What To Consider When Combining Dyes

We all recognize that you cannot get all the colors in the rainbow by just using the three primary colors- Red, Yellow and Blue.  There are millions of in between shades that we might want to produce.

It may look like a simple task to pick a yellow and a blue to make a green, but I promise you there is more to it than meets the eye (no pun intended), if you want to create a color that is a successful match.

The following is a list of things that you should consider when making any combination shade.

  • Make sure you are using the same type of dye in your combination. If you can, use all Acid dyes or Direct dyes and not a combination of Acid + Direct.  Many different problems can come up if you do, but the major one is that the dyes you choose must be able to dye the substrate you are trying to color.  Acid Dyes may dye wool, but Direct dyes will probably not.  Check and make sure.
  • Use dyes that are pH compatible and stable to the same degree. If one dye is stable at a pH of 6 and the other dye is not, you will have a big problem.  pH stability is one of the most important characteristics of a dye.  Understand it and use it wisely.
  • All dyes have light fastness ratings that reflect how fast they will fade over time. It is critical to your combination color that it fades in a way that projects an on-tone fade.  Imagine that you have made a Violet by combining a Red and Blue but that the two colors used have different light fastness ratings which means one will fade faster than another.  Over time, your Violet will become either redder or bluer depending on which dye fades first.  Be careful and choose dyes with the same or similar lightfastness ratings. They are rated 1-8. 8 being the highest.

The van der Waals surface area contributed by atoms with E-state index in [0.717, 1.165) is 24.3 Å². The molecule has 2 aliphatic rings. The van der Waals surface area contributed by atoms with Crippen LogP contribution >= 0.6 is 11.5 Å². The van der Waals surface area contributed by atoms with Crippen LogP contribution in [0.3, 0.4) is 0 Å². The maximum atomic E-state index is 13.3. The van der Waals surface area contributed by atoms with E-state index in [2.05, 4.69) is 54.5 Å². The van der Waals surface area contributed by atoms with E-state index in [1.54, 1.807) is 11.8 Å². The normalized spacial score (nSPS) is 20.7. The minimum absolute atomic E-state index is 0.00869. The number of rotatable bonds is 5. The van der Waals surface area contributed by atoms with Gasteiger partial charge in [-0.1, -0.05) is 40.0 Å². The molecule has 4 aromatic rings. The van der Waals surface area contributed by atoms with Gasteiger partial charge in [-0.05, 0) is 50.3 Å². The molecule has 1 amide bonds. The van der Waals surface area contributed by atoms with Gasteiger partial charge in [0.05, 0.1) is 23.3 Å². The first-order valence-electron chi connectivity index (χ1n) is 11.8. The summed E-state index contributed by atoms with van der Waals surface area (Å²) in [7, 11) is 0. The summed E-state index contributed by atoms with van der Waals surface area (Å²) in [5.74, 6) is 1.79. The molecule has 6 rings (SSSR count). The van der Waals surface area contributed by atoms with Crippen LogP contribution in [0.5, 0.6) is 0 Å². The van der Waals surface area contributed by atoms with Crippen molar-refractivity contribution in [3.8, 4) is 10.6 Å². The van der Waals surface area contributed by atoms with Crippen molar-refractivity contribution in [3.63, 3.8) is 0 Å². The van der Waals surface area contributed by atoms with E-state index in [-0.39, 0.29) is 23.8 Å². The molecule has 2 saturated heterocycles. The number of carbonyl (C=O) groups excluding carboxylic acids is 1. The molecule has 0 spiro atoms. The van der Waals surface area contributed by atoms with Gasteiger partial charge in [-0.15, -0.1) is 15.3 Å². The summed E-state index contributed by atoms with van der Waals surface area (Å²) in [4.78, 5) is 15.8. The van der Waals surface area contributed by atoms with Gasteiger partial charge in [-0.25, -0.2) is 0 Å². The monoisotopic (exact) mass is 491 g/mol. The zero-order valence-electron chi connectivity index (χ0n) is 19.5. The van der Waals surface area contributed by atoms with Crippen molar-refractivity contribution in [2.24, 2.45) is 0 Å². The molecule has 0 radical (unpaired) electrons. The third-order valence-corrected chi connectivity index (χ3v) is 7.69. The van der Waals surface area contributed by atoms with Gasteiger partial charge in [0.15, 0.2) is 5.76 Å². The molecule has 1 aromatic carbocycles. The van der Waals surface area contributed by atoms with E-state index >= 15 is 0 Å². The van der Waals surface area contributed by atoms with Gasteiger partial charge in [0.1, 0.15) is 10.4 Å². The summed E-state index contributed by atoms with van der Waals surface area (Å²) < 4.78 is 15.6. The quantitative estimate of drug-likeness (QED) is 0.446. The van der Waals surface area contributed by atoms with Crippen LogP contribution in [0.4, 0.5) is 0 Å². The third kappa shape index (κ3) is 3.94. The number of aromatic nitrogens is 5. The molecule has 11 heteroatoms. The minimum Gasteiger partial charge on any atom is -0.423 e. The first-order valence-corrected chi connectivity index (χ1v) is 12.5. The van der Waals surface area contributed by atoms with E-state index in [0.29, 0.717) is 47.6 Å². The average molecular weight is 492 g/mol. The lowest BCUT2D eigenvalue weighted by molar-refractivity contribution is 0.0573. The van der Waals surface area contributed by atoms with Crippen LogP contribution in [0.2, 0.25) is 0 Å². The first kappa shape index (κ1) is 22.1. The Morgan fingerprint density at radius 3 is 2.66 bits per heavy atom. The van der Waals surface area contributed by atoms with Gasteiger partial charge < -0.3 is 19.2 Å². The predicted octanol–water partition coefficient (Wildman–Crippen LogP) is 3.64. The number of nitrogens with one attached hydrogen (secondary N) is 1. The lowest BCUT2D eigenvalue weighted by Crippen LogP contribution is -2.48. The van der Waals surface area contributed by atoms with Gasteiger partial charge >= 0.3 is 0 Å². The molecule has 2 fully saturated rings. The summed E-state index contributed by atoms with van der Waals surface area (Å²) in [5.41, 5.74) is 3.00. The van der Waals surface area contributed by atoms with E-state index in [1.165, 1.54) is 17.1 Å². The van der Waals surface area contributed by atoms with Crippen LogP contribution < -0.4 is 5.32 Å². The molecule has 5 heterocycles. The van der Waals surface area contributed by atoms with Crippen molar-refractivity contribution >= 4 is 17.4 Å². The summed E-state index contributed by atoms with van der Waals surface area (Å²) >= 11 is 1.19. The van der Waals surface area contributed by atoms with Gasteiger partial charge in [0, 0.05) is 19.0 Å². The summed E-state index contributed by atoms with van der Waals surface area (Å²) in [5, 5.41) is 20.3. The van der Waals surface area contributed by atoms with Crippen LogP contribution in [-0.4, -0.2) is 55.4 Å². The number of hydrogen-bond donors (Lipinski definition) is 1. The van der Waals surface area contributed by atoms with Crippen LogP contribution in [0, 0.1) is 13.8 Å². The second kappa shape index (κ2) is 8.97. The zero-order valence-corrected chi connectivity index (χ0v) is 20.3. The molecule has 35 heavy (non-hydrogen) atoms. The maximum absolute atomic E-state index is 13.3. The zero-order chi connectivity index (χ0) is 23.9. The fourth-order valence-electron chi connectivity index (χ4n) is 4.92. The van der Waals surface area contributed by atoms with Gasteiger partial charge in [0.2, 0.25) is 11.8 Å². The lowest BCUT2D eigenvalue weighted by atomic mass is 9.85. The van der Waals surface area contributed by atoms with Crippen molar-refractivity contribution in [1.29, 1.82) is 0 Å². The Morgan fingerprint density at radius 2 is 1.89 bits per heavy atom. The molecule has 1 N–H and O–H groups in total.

• Some dyes when used in combination can create what we call a “blocking effect” This happens when one of the dyes used blocks out the other from getting to the dye site on the substrate you are dying. As an example, you choose a Blue and a Yellow to make a Green, but you only get a yellow as your final shade. What has most likely happened is that the Yellow dye molecule has prevented the Blue dye molecule from getting to the dye site either because it is too large or has a faster reaction time getting to the dye site.

Whether you are creating a new shade or matching an existing one it can either be fun or frustrating.  Make it fun by considering all the above points.  You will save time, money and have a much more enjoyable experience.  Have fun with color!

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By |November 2nd, 2021|Blog|0 Comments

About the Author:

James P. Bernard is Vice President of Colorants at First Source Worldwide. His skill at problem solving has led him through 48 years in the dye industry across virtually all areas of dye use. Once, he advised a university how to dye a bee population destroying crops. Now that’s strategic color management.